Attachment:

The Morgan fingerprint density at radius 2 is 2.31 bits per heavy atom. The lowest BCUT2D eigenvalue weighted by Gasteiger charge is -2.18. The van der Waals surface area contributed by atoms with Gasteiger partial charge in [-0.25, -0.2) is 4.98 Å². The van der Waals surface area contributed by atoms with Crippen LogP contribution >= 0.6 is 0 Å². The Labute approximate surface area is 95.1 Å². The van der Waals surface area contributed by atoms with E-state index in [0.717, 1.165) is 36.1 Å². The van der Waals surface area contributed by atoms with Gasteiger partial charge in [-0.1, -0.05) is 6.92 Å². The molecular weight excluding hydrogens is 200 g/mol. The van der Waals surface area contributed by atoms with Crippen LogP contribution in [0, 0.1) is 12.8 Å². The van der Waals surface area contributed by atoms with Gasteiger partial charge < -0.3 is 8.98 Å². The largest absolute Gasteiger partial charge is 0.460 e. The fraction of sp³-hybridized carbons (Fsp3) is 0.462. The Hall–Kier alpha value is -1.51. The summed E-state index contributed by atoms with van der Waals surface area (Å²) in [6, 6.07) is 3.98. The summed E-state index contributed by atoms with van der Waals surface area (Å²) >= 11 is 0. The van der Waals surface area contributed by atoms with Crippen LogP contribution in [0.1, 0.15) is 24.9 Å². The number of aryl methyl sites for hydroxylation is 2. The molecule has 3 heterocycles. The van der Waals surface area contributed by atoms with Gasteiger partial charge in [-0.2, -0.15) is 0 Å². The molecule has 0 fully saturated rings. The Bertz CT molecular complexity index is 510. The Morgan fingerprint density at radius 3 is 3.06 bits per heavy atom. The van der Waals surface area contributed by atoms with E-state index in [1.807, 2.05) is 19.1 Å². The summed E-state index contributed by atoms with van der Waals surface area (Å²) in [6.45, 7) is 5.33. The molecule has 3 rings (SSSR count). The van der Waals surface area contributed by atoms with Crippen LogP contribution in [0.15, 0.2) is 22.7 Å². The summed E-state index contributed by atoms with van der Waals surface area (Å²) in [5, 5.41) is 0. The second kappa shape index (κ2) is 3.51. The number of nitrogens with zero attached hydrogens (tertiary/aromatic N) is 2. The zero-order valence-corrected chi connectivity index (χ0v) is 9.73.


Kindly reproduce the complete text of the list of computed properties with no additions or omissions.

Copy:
The Morgan fingerprint density at radius 2 is 2.31 bits per heavy atom. The lowest BCUT2D eigenvalue weighted by Gasteiger charge is -2.18. The van der Waals surface area contributed by atoms with Gasteiger partial charge in [-0.25, -0.2) is 4.98 Å². The van der Waals surface area contributed by atoms with Crippen LogP contribution >= 0.6 is 0 Å². The Labute approximate surface area is 95.1 Å². The van der Waals surface area contributed by atoms with E-state index in [0.717, 1.165) is 36.1 Å². The van der Waals surface area contributed by atoms with Gasteiger partial charge in [-0.1, -0.05) is 6.92 Å². The molecular weight excluding hydrogens is 200 g/mol. The van der Waals surface area contributed by atoms with Crippen LogP contribution in [0, 0.1) is 12.8 Å². The van der Waals surface area contributed by atoms with Gasteiger partial charge < -0.3 is 8.98 Å². The largest absolute Gasteiger partial charge is 0.460 e. The fraction of sp³-hybridized carbons (Fsp3) is 0.462. The Hall–Kier alpha value is -1.51. The summed E-state index contributed by atoms with van der Waals surface area (Å²) in [6, 6.07) is 3.98. The summed E-state index contributed by atoms with van der Waals surface area (Å²) >= 11 is 0. The van der Waals surface area contributed by atoms with Crippen LogP contribution in [0.1, 0.15) is 24.9 Å². The number of aryl methyl sites for hydroxylation is 2. The molecule has 3 heterocycles. The van der Waals surface area contributed by atoms with Gasteiger partial charge in [-0.2, -0.15) is 0 Å². The molecule has 0 fully saturated rings. The Bertz CT molecular complexity index is 510. The Morgan fingerprint density at radius 3 is 3.06 bits per heavy atom. The van der Waals surface area contributed by atoms with E-state index in [1.807, 2.05) is 19.1 Å². The summed E-state index contributed by atoms with van der Waals surface area (Å²) in [6.45, 7) is 5.33. The molecule has 3 rings (SSSR count). The van der Waals surface area contributed by atoms with Crippen LogP contribution in [0.15, 0.2) is 22.7 Å². The summed E-state index contributed by atoms with van der Waals surface area (Å²) in [5, 5.41) is 0. The second kappa shape index (κ2) is 3.51. The number of nitrogens with zero attached hydrogens (tertiary/aromatic N) is 2. The zero-order valence-corrected chi connectivity index (χ0v) is 9.73.